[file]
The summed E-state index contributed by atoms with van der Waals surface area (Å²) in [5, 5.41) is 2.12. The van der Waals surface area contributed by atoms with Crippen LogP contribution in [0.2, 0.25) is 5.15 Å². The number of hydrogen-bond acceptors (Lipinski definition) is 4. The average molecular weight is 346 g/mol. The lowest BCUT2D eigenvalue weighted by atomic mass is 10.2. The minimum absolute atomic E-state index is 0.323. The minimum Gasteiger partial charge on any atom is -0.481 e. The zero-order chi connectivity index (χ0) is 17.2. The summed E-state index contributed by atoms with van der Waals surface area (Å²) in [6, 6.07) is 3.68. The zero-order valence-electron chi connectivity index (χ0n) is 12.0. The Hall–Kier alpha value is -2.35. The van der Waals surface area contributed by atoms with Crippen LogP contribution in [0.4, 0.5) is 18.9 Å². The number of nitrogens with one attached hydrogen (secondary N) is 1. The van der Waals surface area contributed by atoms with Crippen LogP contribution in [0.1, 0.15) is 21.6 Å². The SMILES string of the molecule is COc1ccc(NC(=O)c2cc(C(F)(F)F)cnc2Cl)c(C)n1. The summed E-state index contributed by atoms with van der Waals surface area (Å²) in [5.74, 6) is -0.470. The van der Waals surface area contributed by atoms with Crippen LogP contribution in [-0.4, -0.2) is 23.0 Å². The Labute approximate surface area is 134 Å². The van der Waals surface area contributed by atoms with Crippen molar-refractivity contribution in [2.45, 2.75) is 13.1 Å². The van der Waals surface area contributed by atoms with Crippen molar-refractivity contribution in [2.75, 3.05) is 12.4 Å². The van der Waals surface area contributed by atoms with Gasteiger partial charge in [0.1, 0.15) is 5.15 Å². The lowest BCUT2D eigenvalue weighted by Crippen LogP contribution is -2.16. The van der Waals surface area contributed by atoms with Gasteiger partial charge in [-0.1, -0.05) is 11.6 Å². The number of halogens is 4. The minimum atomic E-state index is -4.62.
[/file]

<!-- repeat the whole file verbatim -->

The summed E-state index contributed by atoms with van der Waals surface area (Å²) in [5, 5.41) is 2.12. The van der Waals surface area contributed by atoms with Crippen LogP contribution in [0.2, 0.25) is 5.15 Å². The number of hydrogen-bond acceptors (Lipinski definition) is 4. The average molecular weight is 346 g/mol. The lowest BCUT2D eigenvalue weighted by atomic mass is 10.2. The minimum absolute atomic E-state index is 0.323. The minimum Gasteiger partial charge on any atom is -0.481 e. The zero-order chi connectivity index (χ0) is 17.2. The summed E-state index contributed by atoms with van der Waals surface area (Å²) in [6, 6.07) is 3.68. The zero-order valence-electron chi connectivity index (χ0n) is 12.0. The Hall–Kier alpha value is -2.35. The van der Waals surface area contributed by atoms with Crippen LogP contribution in [0.4, 0.5) is 18.9 Å². The number of nitrogens with one attached hydrogen (secondary N) is 1. The van der Waals surface area contributed by atoms with Crippen LogP contribution in [0.1, 0.15) is 21.6 Å². The SMILES string of the molecule is COc1ccc(NC(=O)c2cc(C(F)(F)F)cnc2Cl)c(C)n1. The summed E-state index contributed by atoms with van der Waals surface area (Å²) in [5.74, 6) is -0.470. The van der Waals surface area contributed by atoms with Crippen LogP contribution in [-0.4, -0.2) is 23.0 Å². The Labute approximate surface area is 134 Å². The van der Waals surface area contributed by atoms with Crippen molar-refractivity contribution in [2.45, 2.75) is 13.1 Å². The van der Waals surface area contributed by atoms with Crippen molar-refractivity contribution in [2.75, 3.05) is 12.4 Å². The van der Waals surface area contributed by atoms with Gasteiger partial charge in [0.1, 0.15) is 5.15 Å². The lowest BCUT2D eigenvalue weighted by Crippen LogP contribution is -2.16. The van der Waals surface area contributed by atoms with Gasteiger partial charge in [-0.1, -0.05) is 11.6 Å². The number of halogens is 4. The minimum atomic E-state index is -4.62.